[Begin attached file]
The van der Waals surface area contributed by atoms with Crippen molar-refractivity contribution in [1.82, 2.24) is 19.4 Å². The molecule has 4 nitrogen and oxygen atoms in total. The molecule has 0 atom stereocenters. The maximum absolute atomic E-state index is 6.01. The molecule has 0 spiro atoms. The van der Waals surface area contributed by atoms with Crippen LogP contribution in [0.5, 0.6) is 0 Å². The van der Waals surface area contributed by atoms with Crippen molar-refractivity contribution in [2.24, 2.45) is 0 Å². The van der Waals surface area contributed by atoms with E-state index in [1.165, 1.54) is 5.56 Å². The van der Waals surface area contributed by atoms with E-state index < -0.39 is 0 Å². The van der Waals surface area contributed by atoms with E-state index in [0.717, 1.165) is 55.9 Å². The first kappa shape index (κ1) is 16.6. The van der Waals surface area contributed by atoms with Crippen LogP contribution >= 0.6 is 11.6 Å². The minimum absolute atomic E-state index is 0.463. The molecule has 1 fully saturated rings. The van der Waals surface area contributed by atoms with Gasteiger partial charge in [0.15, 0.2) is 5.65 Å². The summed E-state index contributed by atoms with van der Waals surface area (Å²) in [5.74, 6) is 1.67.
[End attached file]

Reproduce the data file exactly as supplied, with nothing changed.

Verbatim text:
The van der Waals surface area contributed by atoms with Crippen molar-refractivity contribution in [1.82, 2.24) is 19.4 Å². The molecule has 4 nitrogen and oxygen atoms in total. The molecule has 0 atom stereocenters. The maximum absolute atomic E-state index is 6.01. The molecule has 0 spiro atoms. The van der Waals surface area contributed by atoms with Crippen LogP contribution in [0.5, 0.6) is 0 Å². The van der Waals surface area contributed by atoms with Crippen molar-refractivity contribution in [2.24, 2.45) is 0 Å². The van der Waals surface area contributed by atoms with E-state index in [1.165, 1.54) is 5.56 Å². The van der Waals surface area contributed by atoms with E-state index < -0.39 is 0 Å². The van der Waals surface area contributed by atoms with E-state index in [0.717, 1.165) is 55.9 Å². The first kappa shape index (κ1) is 16.6. The van der Waals surface area contributed by atoms with Crippen LogP contribution >= 0.6 is 11.6 Å². The minimum absolute atomic E-state index is 0.463. The molecule has 1 fully saturated rings. The van der Waals surface area contributed by atoms with Gasteiger partial charge in [0.15, 0.2) is 5.65 Å². The summed E-state index contributed by atoms with van der Waals surface area (Å²) in [5.74, 6) is 1.67.